One of the Houpts' descendant, Mrs. Monroe Adams, living in Statesville, NC, once wrote to the Alabama State Department of Archives in Montgomery, seeking information about Sebastian so that she could qualify for membership in the Daughters of the American Revolution.

Site of the Houpt plantation and family cemetery at McDowell, AL and nearby "Palestine Cemetery" which may hold the dust of their slaves.  U.S. Geological Survey - Below: Demopolis as of 2010. Library of Congress

~ Col. William Walton "W.W." Haupt ~


Col. William Walton and Sarah Haupt
Courtesy Cheryl Schouten

Son Col. William Walton "W.W." Haupt (1828-1907) was born on Feb. 10, 1828 or Jan. 1830 in Greene County, AL, although some in his family thought him Pennsylvania-born. His birthplace was at the forks of the Bigbee and Warrior rivers.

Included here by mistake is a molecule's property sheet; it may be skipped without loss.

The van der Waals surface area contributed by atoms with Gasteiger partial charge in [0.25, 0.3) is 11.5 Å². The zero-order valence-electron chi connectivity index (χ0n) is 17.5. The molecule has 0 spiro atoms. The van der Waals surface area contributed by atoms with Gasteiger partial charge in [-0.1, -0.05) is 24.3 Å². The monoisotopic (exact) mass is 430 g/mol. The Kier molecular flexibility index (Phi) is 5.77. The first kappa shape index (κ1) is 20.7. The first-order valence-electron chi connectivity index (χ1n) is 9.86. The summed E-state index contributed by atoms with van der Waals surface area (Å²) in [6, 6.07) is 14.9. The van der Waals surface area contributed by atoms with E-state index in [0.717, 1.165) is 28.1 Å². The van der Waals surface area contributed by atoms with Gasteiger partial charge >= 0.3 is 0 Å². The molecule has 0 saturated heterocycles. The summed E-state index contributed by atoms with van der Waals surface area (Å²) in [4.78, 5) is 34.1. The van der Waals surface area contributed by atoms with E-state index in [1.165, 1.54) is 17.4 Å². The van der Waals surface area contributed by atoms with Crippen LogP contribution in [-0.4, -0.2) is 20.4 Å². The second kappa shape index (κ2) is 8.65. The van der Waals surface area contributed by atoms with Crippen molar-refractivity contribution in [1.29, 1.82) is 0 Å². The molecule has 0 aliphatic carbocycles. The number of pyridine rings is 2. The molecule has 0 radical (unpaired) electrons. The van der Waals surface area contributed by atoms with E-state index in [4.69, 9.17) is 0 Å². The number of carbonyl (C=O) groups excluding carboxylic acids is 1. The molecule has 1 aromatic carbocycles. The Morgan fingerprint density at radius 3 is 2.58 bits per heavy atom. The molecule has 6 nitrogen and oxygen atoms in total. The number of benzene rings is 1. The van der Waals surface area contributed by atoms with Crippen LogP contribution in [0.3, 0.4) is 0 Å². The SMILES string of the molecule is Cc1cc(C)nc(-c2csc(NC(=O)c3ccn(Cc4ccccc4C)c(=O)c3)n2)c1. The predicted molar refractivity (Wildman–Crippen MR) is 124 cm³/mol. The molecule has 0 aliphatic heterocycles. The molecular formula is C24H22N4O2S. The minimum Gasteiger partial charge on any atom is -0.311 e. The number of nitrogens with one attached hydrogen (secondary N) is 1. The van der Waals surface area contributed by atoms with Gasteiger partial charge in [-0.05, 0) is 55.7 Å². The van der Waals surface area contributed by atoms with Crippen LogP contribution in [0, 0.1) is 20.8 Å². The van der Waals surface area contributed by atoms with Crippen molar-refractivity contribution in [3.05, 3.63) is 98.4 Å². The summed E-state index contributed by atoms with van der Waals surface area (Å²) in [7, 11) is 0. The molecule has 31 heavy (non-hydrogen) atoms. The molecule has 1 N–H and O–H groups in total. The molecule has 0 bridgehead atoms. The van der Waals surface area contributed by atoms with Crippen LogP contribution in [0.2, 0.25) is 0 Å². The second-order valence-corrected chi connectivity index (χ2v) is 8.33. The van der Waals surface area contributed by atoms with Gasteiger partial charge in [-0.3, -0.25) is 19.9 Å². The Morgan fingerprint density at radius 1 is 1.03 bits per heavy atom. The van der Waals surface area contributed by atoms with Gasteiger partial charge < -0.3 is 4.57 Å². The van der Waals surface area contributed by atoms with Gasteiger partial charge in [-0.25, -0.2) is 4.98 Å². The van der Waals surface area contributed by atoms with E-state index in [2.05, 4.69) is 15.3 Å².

He was only about seven years of age when his father died. He attended grade school in Demopolis, near their home at McDowell. He then went on to spend two years at Centenary College in Mississippi and two years at  what became Washington and Lee College in Virginia. While in Virginia, he led drilling for a Cincinnati company of cadets on the grounds of the Virginia Military Institute. At the age of about 20, circa 1848, William relocated to Texas and farmed cotton west of the town of Bastrop, on the bend of the Colorado River. He was twice-wed. His first bride, whom he married on March 25, 1851, was Alexine H. Colgin ( ? - ? ). Their wedding was conducted by justice of the peace Ben J.H. Gaines back in Sumter County, AL. Sadly, the marriage ended with Alexine's death a short time later. As enumerated in the 1850 Slave Schedules for Belmont, he was marked as owning 14 slaves ranging in age from 1 to 35.